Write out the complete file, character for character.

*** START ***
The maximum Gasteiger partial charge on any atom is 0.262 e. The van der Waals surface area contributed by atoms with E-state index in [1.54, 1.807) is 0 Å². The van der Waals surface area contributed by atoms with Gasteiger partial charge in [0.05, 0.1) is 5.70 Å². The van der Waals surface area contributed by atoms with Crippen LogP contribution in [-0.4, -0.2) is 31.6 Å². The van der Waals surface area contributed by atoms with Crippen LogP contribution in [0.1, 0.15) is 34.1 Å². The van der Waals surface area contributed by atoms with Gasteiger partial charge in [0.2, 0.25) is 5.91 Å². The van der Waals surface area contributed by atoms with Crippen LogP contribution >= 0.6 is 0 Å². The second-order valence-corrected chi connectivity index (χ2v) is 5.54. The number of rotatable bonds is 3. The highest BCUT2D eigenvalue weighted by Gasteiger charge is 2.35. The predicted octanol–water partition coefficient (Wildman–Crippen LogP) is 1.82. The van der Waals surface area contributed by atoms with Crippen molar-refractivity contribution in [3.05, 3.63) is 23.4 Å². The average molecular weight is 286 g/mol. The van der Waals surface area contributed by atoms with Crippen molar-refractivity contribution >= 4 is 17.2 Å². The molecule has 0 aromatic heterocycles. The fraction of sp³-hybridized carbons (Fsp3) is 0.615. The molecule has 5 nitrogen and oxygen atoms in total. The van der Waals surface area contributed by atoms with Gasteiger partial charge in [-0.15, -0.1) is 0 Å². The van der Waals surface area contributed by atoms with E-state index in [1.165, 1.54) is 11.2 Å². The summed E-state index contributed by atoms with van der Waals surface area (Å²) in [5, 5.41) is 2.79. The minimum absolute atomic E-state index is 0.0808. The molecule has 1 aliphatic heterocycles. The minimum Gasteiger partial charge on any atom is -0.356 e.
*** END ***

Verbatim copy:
The maximum Gasteiger partial charge on any atom is 0.262 e. The van der Waals surface area contributed by atoms with E-state index in [1.54, 1.807) is 0 Å². The van der Waals surface area contributed by atoms with Gasteiger partial charge in [0.05, 0.1) is 5.70 Å². The van der Waals surface area contributed by atoms with Crippen LogP contribution in [-0.4, -0.2) is 31.6 Å². The van der Waals surface area contributed by atoms with Crippen LogP contribution in [0.1, 0.15) is 34.1 Å². The van der Waals surface area contributed by atoms with Gasteiger partial charge in [0.2, 0.25) is 5.91 Å². The van der Waals surface area contributed by atoms with Crippen LogP contribution >= 0.6 is 0 Å². The second-order valence-corrected chi connectivity index (χ2v) is 5.54. The number of rotatable bonds is 3. The highest BCUT2D eigenvalue weighted by Gasteiger charge is 2.35. The predicted octanol–water partition coefficient (Wildman–Crippen LogP) is 1.82. The van der Waals surface area contributed by atoms with Crippen molar-refractivity contribution in [3.05, 3.63) is 23.4 Å². The average molecular weight is 286 g/mol. The van der Waals surface area contributed by atoms with Crippen molar-refractivity contribution >= 4 is 17.2 Å². The molecule has 0 aromatic heterocycles. The fraction of sp³-hybridized carbons (Fsp3) is 0.615. The molecule has 5 nitrogen and oxygen atoms in total. The van der Waals surface area contributed by atoms with Gasteiger partial charge in [-0.15, -0.1) is 0 Å². The van der Waals surface area contributed by atoms with E-state index in [1.165, 1.54) is 11.2 Å². The summed E-state index contributed by atoms with van der Waals surface area (Å²) in [5, 5.41) is 2.79. The minimum absolute atomic E-state index is 0.0808. The molecule has 1 aliphatic heterocycles. The minimum Gasteiger partial charge on any atom is -0.356 e.